Transitions: Starting Kindy

By Tahlia Wilson

Senior Occupational Therapist

Starting Kindy can be an emotional time for many families and their children. This represents a time of growth for our little ones.

Change can be daunting, especially for children with disability undertaking critical life transitions such as starting kindy, going to primary school or moving into high school.

At Therapy Focus, our therapists support children with disability, their families and carers to manage these changes and transitions in their lives. While each person is different and will use strategies unique to them, we have put together some more frequently asked questions to get you started on the right path to a smooth transition.

3 adults support a young child as she engages in play. The young child sits in a yellow Explorer Mini assistive technology device. She has light brown hair and uses a feeding tube and neck brace.

What is the best way to prepare my child for kindy?

Good news! There are lots of different ways to prepare your child to start kindy.

You can talk about the fun activities they will get to do at kindy, the children they will get to play with, and the play equipment they can explore. You could even show them a picture of their teacher and take a trip to kindy to show them what their classroom will look like. When you have an excited and positive approach to this change in routine, this will help them also feel excited and positive. If you are worried or scared, your child will likely pick up on these feelings and copy them.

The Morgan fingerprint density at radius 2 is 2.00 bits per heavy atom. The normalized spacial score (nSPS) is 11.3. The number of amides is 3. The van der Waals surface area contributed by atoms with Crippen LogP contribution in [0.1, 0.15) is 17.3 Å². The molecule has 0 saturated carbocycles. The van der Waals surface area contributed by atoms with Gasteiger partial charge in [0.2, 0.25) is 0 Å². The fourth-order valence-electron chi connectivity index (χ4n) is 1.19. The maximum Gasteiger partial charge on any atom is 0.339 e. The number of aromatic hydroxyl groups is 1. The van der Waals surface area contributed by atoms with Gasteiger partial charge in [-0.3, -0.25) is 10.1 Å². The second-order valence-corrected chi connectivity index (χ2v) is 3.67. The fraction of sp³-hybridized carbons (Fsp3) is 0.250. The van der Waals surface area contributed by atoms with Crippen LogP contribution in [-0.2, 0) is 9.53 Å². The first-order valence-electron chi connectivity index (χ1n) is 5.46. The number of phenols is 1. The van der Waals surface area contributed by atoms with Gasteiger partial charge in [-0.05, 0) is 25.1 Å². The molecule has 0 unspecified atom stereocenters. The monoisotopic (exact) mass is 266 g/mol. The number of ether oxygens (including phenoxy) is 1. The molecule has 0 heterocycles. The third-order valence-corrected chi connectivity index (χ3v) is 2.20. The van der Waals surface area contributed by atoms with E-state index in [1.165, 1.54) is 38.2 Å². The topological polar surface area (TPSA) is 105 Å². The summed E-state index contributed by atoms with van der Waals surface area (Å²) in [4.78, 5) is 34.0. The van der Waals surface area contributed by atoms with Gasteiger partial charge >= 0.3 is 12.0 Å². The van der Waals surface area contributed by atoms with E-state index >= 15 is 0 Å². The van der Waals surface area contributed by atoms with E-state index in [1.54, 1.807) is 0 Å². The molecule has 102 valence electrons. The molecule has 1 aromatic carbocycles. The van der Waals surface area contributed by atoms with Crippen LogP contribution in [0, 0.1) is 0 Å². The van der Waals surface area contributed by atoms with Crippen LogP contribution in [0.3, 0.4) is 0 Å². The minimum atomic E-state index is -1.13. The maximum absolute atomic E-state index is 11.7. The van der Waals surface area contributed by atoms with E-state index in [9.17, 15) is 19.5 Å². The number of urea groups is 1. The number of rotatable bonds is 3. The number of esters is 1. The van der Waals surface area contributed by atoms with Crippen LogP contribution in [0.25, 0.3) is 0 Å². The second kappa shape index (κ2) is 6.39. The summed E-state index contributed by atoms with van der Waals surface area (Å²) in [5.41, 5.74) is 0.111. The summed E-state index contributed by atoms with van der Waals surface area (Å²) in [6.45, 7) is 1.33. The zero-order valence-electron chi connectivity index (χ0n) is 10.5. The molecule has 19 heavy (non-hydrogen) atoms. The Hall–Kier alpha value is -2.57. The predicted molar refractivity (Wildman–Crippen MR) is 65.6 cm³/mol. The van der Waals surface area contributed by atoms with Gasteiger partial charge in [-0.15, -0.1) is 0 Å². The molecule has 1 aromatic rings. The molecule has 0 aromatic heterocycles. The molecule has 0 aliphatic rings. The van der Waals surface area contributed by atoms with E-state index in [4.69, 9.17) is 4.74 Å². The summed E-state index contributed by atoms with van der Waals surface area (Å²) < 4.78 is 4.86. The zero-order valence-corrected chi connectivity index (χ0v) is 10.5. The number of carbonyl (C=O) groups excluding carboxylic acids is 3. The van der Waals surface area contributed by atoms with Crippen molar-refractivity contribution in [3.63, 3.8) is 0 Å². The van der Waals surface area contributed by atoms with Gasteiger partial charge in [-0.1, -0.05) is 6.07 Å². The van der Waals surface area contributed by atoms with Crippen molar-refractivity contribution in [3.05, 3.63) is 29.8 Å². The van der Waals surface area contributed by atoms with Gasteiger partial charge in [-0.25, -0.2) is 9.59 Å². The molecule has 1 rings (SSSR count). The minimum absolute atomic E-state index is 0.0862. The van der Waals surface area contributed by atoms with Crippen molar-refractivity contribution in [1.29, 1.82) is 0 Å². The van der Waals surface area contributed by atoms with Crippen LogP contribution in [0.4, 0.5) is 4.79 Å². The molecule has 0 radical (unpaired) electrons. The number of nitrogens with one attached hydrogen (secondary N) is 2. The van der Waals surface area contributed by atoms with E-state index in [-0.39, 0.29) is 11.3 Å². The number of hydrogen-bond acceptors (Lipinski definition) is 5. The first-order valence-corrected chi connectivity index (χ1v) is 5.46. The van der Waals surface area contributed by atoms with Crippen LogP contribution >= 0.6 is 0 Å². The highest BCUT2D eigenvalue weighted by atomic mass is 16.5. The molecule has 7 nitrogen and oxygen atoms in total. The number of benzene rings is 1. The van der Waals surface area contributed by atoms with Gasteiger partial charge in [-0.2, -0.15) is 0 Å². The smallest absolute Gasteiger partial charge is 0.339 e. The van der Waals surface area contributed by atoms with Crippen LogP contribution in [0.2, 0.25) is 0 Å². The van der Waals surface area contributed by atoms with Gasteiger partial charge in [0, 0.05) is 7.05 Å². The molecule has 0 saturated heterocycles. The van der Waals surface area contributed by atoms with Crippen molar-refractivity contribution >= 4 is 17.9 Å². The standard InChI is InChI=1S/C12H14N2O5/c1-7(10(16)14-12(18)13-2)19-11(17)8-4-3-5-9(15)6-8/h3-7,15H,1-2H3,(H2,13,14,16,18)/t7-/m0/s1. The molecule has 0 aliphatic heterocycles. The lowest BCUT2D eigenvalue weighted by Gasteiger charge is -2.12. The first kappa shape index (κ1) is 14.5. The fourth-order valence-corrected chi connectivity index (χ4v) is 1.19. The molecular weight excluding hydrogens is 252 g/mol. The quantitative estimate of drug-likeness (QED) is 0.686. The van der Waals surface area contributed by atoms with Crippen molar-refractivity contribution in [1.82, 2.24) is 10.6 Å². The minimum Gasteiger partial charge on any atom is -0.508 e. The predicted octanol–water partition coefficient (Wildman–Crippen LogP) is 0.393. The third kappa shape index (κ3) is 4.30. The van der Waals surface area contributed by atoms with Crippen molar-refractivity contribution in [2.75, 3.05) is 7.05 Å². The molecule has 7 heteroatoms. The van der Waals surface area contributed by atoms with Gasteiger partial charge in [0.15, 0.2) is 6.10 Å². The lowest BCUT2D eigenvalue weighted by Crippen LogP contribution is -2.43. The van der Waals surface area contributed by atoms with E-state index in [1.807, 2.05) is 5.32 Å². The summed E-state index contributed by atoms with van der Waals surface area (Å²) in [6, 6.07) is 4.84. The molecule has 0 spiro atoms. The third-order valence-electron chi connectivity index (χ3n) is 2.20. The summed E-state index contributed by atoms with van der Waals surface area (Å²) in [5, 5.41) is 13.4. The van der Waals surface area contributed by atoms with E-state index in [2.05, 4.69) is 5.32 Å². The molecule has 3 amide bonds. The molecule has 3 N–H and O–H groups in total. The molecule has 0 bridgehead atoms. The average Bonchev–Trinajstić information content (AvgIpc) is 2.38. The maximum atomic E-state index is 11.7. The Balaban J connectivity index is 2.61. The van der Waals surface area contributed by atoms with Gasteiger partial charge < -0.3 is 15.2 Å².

Setting up a consistent morning routine in the weeks before they start can help your child feel safe, in control, and comfortable with all the tasks that need to be completed to get ready for kindy each morning. This might include what time to get up in the morning, getting dressed, eating breakfast, and cleaning your teeth. Once you have established what needs to be done, try and do the tasks in the same order every morning. A visual schedule may be useful to support your child’s understanding of these tasks. This is a step-by-step chart that uses pictures of the tasks and the order they need to be completed. Visual schedules are excellent in supporting children with difficulty processing or understanding information verbally (when spoken to them). Visual schedules are also very useful in the classroom to help children understand what they will be doing throughout the day and are often used by teachers.

Toileting is another task that children attending Kindy will engage in. While children do not have to be toilet trained before starting kindy, it is recommended that the child is already engaging in some toilet training at home. Toileting can often be a significant stressor for parents and their children. Please encourage your child to indicate to you when they need the toilet and teach them to engage in dressing tasks. This may be starting to pull their pants or underwear up and down without you. It is also helpful to get them to attempt to wipe their bottom and wash their hands. If your child relies on you to do these things, they might become anxious if they need to ask for help from another adult. Encourage your child to ask for help when they need it.